The Telematics control unit 40 is similarly coupled to the vehicle bus 60, via a vehicle bus interface 48, and hence the head unit 50. The Telematics control unit 40 is essentially responsible for sending and receiving voice or data communications to and from the vehicle, i.e., wirelessly to and from the rest of the communications system 10. As such, it comprises a Telematics controller 46 to organize such communications, and a network access device (NAD) 42 which include a wireless transceiver. Although shown as separate components, one skilled in the art will recognize that aspects of the head unit 50 and the Telematics control unit 40, and components thereof, can be combined or swapped.

The wireless communications device 22 can provide a great deal of communicative flexibility within vehicle 26. For example, an occupant in a first vehicle 26 a can call a second vehicle 26 b to speak to its occupants either by pressing a switch on the keypad 72 of the head unit 50 or by simply speaking if the head unit is equipped with a voice recognition module 70. In one embodiment, the pressing of a switch or speaking into a voice recognition module initiates a cellular telephone call with a second vehicle 26 b. In this case, users in either the first vehicle 26 a or the second vehicle 26 b can speak with each other without pressing any further switches. Moreover, the system may be configured to include a voice activated circuit such as a voice activated switch (VAS) or voice operated transmit (VOX). This would also provide for hands-free operation of the system by a user when communicating with other users.

In an alternative embodiment, the switch may be configured to establish a push-to-talk communication channel over a cellular network. Here, the controller 56 is configured to only allow audio by occupants in the first vehicle 26 a through microphone 68 to be transmitted through the Telematics control unit 40 when a user in the first vehicle 26 a is pressing down on the push-to-talk switch. The controller 56 is further configured to only allow audio received from the second vehicle 26 b (or server 24) to be heard over speakers 78 when the operator of the first vehicle 26 a is not pressing down on the switch. Alternatively, to avoid the need of holding down a switch to speak, the system may be configured to allow a user to push a button a first time to transmit audio and push the button a second time to receive audio.

In any event, a user in the second vehicle 26 b can, in like fashion, communicate back to the first vehicle 26 a, with the speaker's voice being heard on speaker(s) 78 in the first vehicle. Or, an occupant in the first vehicle 26 a can call the server 24 to receive services. Additionally, such a system 10 can have utility outside of the context of vehicle-based applications, and specifically can have utility with respect to other portable devices (cell phones, personal data assistants (PDAs), etc.).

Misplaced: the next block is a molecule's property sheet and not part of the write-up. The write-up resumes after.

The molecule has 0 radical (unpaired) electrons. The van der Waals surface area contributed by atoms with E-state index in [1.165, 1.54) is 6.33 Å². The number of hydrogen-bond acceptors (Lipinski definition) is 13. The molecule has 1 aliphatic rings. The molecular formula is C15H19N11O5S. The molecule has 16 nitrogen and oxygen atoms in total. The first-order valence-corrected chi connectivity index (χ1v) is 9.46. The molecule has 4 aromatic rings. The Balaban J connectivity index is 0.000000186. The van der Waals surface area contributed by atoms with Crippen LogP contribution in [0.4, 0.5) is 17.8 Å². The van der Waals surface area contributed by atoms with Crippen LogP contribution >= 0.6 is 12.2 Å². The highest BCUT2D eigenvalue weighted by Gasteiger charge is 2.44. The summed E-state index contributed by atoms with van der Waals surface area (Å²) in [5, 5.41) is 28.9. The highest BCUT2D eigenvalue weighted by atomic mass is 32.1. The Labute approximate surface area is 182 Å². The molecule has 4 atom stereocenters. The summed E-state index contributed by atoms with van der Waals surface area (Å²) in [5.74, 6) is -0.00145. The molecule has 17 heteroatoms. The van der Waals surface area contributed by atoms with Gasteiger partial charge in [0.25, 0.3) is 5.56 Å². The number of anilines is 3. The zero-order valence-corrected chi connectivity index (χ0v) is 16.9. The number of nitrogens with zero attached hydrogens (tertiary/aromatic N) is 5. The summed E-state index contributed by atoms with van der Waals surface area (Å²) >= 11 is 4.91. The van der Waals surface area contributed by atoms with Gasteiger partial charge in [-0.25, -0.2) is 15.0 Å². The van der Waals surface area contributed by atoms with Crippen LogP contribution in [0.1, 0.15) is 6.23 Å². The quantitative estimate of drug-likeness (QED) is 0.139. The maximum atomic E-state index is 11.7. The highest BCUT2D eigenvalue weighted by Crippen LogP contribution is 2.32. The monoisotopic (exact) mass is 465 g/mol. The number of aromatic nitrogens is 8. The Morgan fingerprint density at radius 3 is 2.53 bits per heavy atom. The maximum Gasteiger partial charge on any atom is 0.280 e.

System 10 can be used by a vehicle user to engage in group conversations, in what we will call an “ad hoc” communication network. In such an application, a plurality of users in communication with the system can join into a public conversation. Typically, in such a system, some subset of users is predefined by a system's user to form a communication group, such as a family group, a professional work group, etc. Once predefined, any of those predefined users can speak with other predefined users, for example, by pressing a push-to-talk button on their user interfaces, which again may constitute cell phones, PDAs, a dedicated vehicular user interface, etc. All other users in the predefined group will hear the voice of the speaking user, and in turn all users may likewise speak with the rest of the users in the group by pressing the buttons on their user interfaces.

In one embodiment, a user uses a communication user profile to tailor the communication channels he will receive at his user interface. The user profile can specify and scan for channels of interest to the user, including, for example: topical channels (e.g., Chicago Bears football, gardening, home repair); weather channels; emergency channels; commercial channels; and channels based on a particular location. In effect, the user profile is used as a filter to provide to particular user only those channels that are of interest to him. As will be disclosed further herein, such filtering may occur either from the user side, in which the user filters available channels on the system, or on the system side, in which the system scans for particular users of relevance to a given channel and only allowing participation of those users.